Leo Computers merged with English Electric in February 1963, in October 1964 EE bought out Lyon’s holdings and the computer company was renamed English Electric LEO Marconi, in 1967 it merged with ICT to form International Computing Limited (ICL). These first two events would have taken place while my mother worked for the company. ICL later lost out to IBM and the USA market and then the Japanese has predominated the computing world ever since.
I remember my mother’s reaction to the first Apple home computer that friends of ours acquired in the early 1980s. She so wanted a reason to justify the expense of acquiring one, but despite the fact that it could have helped with the household accounts, the accounts for her mathematics coaching and the weekly letters to her parents and sister, she resisted the urge to buy one as she saw it as a luxury and was very careful about saving money. I so wish that she had bought one, though she would not have had long to enjoy getting to grips with programming again because of her early death.
My mother was an inspiration to me in so many ways, although I only had her for 13 3/4 years. She would have been pleased with my achievements at the Open University (both as a student and member of staff), as I am proud of hers at Leo: what a great technology role model to have in my family.
Published as part of Ada Lovelace Day 2009:
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What an inspirational and fascinating story. I guess most of us associate the historical role of women with computing in the UK with the Second War and code breaking. This story of a dynamic young women in 1960s London working on the kind of business computing that is much closer to what we do now than Bletchley Park code breakers, is a fascinating missing piece of the history of women and computing in the UK.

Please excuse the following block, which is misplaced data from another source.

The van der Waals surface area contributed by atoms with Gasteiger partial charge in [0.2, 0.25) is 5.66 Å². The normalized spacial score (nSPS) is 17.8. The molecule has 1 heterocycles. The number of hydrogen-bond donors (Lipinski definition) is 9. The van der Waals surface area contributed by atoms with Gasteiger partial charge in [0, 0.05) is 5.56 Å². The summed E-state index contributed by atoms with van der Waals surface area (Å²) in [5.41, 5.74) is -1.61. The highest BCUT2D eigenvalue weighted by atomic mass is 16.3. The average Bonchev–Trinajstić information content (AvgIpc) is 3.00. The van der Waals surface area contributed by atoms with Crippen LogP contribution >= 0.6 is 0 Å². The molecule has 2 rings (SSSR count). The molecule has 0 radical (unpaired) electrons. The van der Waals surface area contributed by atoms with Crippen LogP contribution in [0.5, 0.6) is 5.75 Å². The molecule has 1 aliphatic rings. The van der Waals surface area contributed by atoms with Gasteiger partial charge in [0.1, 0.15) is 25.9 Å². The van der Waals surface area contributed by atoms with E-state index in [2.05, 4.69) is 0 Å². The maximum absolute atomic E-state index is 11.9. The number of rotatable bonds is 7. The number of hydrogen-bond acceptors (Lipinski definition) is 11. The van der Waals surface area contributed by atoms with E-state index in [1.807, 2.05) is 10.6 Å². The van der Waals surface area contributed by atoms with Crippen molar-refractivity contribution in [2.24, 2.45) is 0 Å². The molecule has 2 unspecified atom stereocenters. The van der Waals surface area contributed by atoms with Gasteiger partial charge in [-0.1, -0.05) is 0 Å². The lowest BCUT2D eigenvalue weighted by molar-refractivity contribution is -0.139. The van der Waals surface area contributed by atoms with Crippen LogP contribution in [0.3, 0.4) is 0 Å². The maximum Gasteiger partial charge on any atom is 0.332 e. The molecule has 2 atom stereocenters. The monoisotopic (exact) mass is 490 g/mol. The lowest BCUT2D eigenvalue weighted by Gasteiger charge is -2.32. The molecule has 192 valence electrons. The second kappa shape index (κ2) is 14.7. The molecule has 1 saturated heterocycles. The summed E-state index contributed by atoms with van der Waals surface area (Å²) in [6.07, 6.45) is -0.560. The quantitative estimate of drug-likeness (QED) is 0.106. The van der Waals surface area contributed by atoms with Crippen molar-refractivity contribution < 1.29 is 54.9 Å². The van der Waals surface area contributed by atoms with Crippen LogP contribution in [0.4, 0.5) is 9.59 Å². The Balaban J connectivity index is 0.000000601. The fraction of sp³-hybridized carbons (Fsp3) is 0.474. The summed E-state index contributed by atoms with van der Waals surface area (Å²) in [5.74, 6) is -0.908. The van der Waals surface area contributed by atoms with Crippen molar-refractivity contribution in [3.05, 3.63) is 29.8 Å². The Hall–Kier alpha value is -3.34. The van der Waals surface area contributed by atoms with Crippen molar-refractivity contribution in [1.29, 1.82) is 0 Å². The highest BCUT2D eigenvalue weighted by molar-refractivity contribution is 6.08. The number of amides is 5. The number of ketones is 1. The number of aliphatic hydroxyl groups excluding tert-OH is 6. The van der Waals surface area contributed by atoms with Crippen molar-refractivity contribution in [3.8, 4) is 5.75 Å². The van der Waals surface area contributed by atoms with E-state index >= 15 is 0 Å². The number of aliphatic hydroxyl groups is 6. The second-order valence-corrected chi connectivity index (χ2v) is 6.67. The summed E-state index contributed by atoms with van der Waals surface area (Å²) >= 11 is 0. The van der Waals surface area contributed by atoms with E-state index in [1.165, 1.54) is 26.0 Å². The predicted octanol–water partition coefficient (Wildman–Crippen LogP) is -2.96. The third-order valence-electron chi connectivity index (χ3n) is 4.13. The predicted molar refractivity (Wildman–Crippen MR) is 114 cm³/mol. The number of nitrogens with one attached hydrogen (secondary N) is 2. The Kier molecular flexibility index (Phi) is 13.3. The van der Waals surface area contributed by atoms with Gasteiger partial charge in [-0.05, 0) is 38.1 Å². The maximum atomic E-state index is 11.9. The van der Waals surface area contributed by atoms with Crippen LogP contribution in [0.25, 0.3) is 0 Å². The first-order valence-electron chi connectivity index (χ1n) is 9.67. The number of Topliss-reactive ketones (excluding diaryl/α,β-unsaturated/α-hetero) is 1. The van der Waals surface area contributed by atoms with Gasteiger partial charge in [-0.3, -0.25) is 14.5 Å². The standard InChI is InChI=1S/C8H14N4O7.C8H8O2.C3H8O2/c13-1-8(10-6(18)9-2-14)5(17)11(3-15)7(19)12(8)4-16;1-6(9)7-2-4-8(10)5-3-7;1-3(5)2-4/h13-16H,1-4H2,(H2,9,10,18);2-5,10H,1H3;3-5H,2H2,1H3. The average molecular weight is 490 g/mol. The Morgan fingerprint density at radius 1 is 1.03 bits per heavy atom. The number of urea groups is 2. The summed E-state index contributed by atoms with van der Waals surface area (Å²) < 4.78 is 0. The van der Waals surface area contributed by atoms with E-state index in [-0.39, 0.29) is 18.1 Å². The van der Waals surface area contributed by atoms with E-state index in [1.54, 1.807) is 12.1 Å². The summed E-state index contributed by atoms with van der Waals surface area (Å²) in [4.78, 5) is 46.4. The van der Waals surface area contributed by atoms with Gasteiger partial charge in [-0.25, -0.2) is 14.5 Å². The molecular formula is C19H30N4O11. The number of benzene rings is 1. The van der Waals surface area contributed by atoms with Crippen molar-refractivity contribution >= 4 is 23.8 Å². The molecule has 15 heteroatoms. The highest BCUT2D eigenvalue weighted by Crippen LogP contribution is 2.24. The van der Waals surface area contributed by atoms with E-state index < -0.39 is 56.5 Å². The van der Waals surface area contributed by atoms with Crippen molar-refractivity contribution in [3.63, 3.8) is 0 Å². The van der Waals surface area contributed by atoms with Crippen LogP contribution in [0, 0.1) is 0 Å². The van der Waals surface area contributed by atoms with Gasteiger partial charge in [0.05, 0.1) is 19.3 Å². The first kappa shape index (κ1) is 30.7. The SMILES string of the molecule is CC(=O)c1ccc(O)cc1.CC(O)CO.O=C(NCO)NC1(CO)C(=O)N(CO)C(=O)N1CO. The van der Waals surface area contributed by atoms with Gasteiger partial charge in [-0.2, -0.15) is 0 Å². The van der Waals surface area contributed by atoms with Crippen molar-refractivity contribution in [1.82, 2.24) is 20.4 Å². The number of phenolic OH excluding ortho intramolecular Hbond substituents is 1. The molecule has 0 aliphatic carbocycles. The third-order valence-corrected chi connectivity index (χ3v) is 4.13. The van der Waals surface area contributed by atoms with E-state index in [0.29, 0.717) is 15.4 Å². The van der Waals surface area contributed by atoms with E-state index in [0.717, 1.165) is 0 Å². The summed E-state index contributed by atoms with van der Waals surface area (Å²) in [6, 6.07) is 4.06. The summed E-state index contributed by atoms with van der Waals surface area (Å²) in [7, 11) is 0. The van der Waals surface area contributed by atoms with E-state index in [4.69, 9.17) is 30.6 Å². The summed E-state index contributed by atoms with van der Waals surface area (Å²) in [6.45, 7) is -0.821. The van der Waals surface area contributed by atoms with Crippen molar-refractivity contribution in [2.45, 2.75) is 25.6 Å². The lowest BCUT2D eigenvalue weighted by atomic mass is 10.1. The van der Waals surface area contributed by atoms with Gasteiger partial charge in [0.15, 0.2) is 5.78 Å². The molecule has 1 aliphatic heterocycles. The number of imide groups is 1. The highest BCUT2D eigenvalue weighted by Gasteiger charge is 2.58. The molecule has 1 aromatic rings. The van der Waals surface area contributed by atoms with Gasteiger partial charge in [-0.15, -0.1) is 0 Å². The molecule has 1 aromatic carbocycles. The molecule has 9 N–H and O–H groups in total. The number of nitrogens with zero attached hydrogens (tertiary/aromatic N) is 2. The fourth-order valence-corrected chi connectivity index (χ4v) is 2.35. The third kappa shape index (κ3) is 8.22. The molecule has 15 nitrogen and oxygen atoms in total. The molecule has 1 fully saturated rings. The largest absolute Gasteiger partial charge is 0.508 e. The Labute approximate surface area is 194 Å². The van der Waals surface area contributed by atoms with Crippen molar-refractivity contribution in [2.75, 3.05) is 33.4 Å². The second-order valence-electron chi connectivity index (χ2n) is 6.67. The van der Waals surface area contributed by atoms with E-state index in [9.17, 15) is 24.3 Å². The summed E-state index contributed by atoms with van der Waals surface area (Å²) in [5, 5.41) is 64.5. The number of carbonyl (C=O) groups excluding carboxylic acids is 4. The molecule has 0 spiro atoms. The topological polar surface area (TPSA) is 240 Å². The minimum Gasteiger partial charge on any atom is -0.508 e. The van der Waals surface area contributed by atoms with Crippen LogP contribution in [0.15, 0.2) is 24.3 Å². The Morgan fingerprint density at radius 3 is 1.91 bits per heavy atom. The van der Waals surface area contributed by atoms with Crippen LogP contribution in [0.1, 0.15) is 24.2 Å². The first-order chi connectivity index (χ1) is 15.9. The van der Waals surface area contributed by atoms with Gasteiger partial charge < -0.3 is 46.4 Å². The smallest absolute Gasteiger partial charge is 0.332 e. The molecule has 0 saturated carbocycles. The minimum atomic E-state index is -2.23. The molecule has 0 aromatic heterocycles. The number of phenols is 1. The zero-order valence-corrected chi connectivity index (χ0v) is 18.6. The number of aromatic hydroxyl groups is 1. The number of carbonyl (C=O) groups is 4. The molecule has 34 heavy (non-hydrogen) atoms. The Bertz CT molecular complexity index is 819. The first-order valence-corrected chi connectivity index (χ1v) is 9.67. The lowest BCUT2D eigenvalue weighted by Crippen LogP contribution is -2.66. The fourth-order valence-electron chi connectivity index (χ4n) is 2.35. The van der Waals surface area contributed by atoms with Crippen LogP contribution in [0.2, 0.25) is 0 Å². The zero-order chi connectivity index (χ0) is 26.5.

Great bit of family research Anna.
Came across this by accident. I also worked at Hartree house as a programmer, although by then it was ICT. I joined in August 1967, too late to meet your mother.
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The other side….I worked at Hartree House in the late 60s and early 70s , but as a computer operator and deputy shift leader. A wonderful place to work…I was 19 and from Somerset. We had a love/hate relationship with programmers , as many spent far too much of their time testing their programmes on “our machine” !! At that time we were the services division of ICL , which meant we were responsible for running payrolls , accounting and invoicing for other companies , and many had a deadline on production. There were many problems , printer faults , inability to read magnetic tape as well as main frame faults. The Leo 111 was a marvellous machine , on which one could access the binary and correct some data input problems. Excellent programmers were very important as some programmes ran for hours ,so it was important to have built in restarts . I can remember many nights driving around London in the middle of the night to put payrolls on other machines , so that employees could get paid on time. This was when we had main frame faults and had to shut the computer down and hand it over to the engineers.
It was a wonderful job….lots of responsibility, training was all by mentorship and on evening shifts with long running programmes we’d go to the pub on the corner of Westbourne Grove , and leave the operating in the hands of the trainee and one operator , with the pub’s phone number to call , if problems arose. There was a similar operation in Bath.